• RBS Staff

The COVID-19 Effect: Staying Productive at Home

Updated: May 11

“Not like this.” This is a phrase that most of us are probably saying right now. Most employees expected to work from home to become normal at some point within the next few years. But, again, not like this. Because of the global pandemic that is Coronavirus Disease (COVID-19), a lot of folks have been forced to work at home. As a result, they’ll be ill-prepared for this. Not to mention, the looming threat that is COVID-19 doesn’t help with productivity at all, as it causes anxiety and additional stress.

Below are tips on how to stay productive while at home while also minimizing your stress and anxiety.

Reduce Your Own Personal Risk

It’s been said that the fear of what might happen is the most dangerous effect of COVID-19. Because of how fast it can and has spread throughout the world, it’s easy to get swept up by all of the negativity. But, it’s important to keep in mind that this isn’t something that you can control. Thinking about all of this will sap you of your energy and productivity. Instead, you’re better off shifting your energy towards something that you actually have control over. A good example of this is reducing your own personal risk (and the risk of you spreading it to others) by taking these necessary steps: * Use soap and water or an alcohol-based hand sanitizer to wash your hands for at least 20 seconds as frequently as reasonably possible. * Minimize hand-to-face contact, especially around your mouth, nose, and eyes. * Refrain from going outside, even if you feel healthy. * Avoid any kind of gathering of more than a couple of people. * Cancel all non-essential errands. * Keep at least a minimum of 6 feet of distance between yourself and other people. * Get some sleep and eat well. You’ll need your immune system to be in tip-top shape.

Plan for the Now and Tomorrow

It’s only natural to concern yourself with what might happen if your company closes, or if your children have to homeschool, or if one of your loved ones become infected, or, in worse cases, you yourself become infected. These are all scary possibilities. However, staying one step ahead of these eventualities can, at the very least, help minimize your anxiety. Doing the following can help you take a more proactive approach during these times.

* Write down all of your “what ifs” and worries. Don’t worry if it gets too long or too serious. Take a break if you can. * List down all of the potential scenarios and solutions for every one of your worries and * * “What ifs”. Remember, the solution doesn’t have to be perfect or ideal. * Focus on problems that you can solve and things that you can change. Don’t get caught up in circumstances that you have no control over. * Draw up a plan of action for every scenario and stick to it as much as possible unless there’s a significant change in your situation or circumstance. Keeping yourself busy while at home, even when you have no work, is especially crucial for your own mental health. Making some household repairs, doing general cleaning, and tackling some DIY projects are all common choices, especially since hardware stores are usually one of the few that remain open despite the circumstances. You can also take up a new hobby if you want, although there’s nothing really inherently wrong with simply taking this chance to spend time with your family and loved ones.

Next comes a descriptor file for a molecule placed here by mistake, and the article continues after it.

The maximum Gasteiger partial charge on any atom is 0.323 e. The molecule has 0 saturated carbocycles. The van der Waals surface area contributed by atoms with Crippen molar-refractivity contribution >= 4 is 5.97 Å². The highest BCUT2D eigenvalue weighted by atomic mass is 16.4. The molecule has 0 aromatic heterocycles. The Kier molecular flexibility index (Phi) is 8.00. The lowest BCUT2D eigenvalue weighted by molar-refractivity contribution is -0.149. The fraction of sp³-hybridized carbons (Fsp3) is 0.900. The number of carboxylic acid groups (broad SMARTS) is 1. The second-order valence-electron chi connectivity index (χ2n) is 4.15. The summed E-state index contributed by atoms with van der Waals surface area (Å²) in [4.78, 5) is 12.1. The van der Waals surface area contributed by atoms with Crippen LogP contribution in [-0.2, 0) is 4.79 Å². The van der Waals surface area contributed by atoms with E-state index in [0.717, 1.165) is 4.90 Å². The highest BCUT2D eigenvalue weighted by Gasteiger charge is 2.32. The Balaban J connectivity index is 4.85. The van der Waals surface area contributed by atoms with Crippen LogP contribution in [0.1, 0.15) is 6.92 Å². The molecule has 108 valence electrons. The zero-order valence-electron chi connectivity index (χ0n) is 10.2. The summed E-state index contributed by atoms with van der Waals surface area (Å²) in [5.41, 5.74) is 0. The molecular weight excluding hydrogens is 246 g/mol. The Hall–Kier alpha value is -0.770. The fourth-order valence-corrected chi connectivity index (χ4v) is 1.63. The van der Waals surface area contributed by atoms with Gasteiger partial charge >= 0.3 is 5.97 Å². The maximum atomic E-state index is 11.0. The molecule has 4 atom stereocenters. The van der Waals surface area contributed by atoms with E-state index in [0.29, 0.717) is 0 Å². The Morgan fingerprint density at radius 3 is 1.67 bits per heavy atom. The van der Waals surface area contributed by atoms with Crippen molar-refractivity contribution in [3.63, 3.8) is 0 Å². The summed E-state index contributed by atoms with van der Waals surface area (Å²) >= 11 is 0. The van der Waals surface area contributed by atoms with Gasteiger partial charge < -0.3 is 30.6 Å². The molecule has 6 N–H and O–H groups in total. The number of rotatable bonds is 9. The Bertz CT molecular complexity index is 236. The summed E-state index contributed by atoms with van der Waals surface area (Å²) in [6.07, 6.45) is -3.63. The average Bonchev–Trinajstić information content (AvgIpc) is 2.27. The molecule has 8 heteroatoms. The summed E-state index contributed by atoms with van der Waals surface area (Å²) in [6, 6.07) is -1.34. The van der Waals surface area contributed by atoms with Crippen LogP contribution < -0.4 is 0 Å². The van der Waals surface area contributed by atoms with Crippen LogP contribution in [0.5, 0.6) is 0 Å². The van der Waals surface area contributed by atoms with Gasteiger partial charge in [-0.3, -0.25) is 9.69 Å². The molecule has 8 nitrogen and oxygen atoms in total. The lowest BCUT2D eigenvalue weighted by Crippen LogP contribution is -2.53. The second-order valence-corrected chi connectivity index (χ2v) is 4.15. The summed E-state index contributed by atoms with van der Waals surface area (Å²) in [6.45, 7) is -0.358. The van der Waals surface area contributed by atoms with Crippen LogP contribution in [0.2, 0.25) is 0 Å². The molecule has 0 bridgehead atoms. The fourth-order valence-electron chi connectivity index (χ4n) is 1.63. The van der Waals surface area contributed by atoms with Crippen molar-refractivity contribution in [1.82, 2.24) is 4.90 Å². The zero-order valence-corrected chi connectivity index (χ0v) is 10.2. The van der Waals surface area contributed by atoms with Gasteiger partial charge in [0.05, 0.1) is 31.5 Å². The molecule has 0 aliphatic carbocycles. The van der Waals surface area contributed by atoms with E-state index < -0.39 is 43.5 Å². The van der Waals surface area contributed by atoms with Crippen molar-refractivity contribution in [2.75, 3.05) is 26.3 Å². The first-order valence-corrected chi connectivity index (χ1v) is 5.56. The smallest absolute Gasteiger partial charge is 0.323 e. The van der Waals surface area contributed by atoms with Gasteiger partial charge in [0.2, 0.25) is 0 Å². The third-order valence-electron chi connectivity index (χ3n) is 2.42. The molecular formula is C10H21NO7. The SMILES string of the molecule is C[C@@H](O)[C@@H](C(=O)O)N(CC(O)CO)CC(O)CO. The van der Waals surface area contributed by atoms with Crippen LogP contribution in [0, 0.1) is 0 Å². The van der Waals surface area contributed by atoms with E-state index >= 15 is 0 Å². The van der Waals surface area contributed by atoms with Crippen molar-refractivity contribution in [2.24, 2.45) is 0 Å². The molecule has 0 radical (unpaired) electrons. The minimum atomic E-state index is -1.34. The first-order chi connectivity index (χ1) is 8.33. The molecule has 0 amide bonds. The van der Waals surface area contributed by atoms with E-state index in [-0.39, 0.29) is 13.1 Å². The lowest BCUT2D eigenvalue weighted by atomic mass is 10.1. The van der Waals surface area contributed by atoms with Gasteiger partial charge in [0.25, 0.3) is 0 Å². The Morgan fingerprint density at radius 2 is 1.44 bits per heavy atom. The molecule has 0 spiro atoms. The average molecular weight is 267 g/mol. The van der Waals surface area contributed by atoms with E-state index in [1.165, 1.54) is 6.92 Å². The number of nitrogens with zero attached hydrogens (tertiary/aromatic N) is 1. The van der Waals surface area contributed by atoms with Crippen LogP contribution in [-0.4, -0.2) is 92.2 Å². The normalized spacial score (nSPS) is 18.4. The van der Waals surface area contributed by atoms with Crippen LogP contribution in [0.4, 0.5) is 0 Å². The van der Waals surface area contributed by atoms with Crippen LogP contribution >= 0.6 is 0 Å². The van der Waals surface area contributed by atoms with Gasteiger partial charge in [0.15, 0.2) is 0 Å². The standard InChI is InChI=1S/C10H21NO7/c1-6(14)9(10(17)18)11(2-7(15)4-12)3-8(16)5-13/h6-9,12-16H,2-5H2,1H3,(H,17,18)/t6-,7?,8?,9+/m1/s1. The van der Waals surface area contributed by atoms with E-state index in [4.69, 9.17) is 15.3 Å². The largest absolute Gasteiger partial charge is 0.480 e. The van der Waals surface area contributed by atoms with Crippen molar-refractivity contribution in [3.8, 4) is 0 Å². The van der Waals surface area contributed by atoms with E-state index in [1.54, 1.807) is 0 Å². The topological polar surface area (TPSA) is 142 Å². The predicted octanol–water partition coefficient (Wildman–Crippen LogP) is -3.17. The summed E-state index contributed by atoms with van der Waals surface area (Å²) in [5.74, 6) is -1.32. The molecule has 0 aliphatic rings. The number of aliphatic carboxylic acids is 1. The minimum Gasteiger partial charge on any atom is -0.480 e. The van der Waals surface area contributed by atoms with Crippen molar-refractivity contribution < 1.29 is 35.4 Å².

How Do You Stay Productive at Home?

Now, if you do still need to get work done while at home, which is the case for most people, you’ll have to make a lot of adjustments. But it’s not just you. It’s also the people around you, especially if they’re not used to you being at home. Following these tips can help you stay productive at home. * Make it clear to anyone who lives with you that you’re not always available to hang out, even when you’re at home. The key here is to maintain healthy boundaries between your work life and your home life by sticking to a work schedule and finding an area where you can get some work done in peace. * Social media is definitely not your friend when at home, especially when you’re working, and most especially when most of the news that you’ll find is likely only to add to your anxiety. * As already mentioned, finding an area where you can get some actual work done consistently is important. Take this time to do some remodeling, if you can, especially if you didn’t have a physical office area set-up before. You can have the kids in on the fun as well and set them up with their own area where they can spend time on their own. * Check your internet, software, and audio. It pays to double-check everything. Make sure that all things are in order.

Continuously Work at Working at Home

Your home wasn’t your office. It still isn’t. Instead, think of this as a permanent transfer. With that said, because your home wasn’t designed for productivity, you’ll have to continuously work at making sure that it remains an effective workplace. Following the tips that we gave you can help you a lot in this regard. Also, do try to take care of your mental and physical health. Exercise, and get some daylight, even if it’s only in your yard. Avoid social media, if you can, as well as minimize contact with other people in general, especially those who tend to overreact during times of distress. If you do have to contact other people, channel your energy towards helping others in need. Donating to food banks and charities, as well as reaching out to people who might feel isolated, even if only through the phone, can help add meaning and purpose to your life, while also helping you regain more control over what’s happening.


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